The autumn 14 edition of London Fashion Week received a resounding thumbs up from buyers, who commended the high levels of creativity and commerciality.
Trends including oversized outerwear, fur, shearling and tailoring were shown on the catwalks at LFW, which ran from February 14-18, watched by buyers from retailers including Fenwick and Selfridges and London designer indies Browns and Wolf & Badger.
John Reid, owner of designer retailer GarmentQuarter in Bristol, highlighted the Vivienne Westwood Red Label, Burberry Prorsum, Mary Katrantzou and Peter Pilotto shows as standouts.
“Visually it was very commercial, but I’m not sure whether the pricing will be commercial, as it looks as though there have been some expensive fabrications used,” he said.
Justin O’Shea, buying director at etailer Mytheresa.com, was enthusiastic: “There was such an amazing display of creativity, which is becoming London’s calling card.”
“There was a very couture feeling on the runways,” he added. “The product was far more elevated than in previous seasons. Glamorous embellishment and unique fabric combinations – combined with the fashion-forward edge London is known for – created a new look which will be very desirable.”
Peter Pilotto was highlighted by Giulio Cinque, owner of designer indie Giulio in Cambridge, alongside Christopher Kane.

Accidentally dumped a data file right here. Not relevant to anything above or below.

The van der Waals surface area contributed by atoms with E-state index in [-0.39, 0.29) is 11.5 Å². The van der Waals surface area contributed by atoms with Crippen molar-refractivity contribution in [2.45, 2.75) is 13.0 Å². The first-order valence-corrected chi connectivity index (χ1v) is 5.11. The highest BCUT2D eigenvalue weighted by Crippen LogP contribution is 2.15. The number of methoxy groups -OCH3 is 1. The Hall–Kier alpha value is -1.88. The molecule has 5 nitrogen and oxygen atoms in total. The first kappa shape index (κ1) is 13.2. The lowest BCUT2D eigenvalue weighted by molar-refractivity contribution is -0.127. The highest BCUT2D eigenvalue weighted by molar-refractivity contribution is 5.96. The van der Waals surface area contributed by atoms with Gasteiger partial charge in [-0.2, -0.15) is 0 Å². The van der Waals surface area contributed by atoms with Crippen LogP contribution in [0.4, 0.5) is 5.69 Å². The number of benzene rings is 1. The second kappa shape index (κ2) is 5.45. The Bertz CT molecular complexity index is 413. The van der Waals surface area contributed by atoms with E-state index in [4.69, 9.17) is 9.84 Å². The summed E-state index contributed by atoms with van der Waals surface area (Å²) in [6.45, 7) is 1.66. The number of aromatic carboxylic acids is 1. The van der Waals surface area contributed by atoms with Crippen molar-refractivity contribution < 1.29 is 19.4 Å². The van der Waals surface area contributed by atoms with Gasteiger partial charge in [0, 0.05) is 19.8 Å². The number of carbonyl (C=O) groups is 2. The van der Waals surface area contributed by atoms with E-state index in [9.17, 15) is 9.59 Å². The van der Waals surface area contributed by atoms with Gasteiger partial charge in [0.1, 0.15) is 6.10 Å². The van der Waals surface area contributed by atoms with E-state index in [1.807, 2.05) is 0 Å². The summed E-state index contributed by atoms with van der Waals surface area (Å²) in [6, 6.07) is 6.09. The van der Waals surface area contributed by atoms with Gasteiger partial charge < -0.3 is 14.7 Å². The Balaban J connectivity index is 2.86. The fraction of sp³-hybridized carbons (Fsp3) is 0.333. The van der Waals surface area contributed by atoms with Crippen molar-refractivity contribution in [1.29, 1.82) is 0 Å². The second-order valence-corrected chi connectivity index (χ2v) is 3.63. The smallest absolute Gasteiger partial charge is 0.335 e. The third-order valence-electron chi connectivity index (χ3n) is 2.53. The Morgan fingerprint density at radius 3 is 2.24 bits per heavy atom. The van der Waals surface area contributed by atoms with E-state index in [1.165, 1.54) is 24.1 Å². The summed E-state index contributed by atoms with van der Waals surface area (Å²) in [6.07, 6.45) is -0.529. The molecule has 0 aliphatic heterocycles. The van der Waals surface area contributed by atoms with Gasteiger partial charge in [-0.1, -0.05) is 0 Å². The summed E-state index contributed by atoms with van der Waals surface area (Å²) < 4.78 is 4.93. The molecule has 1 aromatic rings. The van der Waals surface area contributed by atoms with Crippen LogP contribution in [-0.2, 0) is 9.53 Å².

“I saw a lot of references to Miuccia Prada, as print was really strong,” he said. “Bold, graphic colours were also very popular, presumably as they photograph really well. It’s a great event and it appeals to a global audience.
London is the capital of the planet so far as fashion is concerned.” Over the five days, 77 designers showed presentations or catwalks. New additions to the schedule included Joseph and Whistles, who joined names such as Erdem, Meadham Kirchhoff and Jonathan Saunders.
The British Fashion Council estimates that orders of more than £100m are placed during LFW each season, and the International Guest Programme, which offers grants to high-profile international buyers and press to help them attend the shows, generates more than £65m of orders.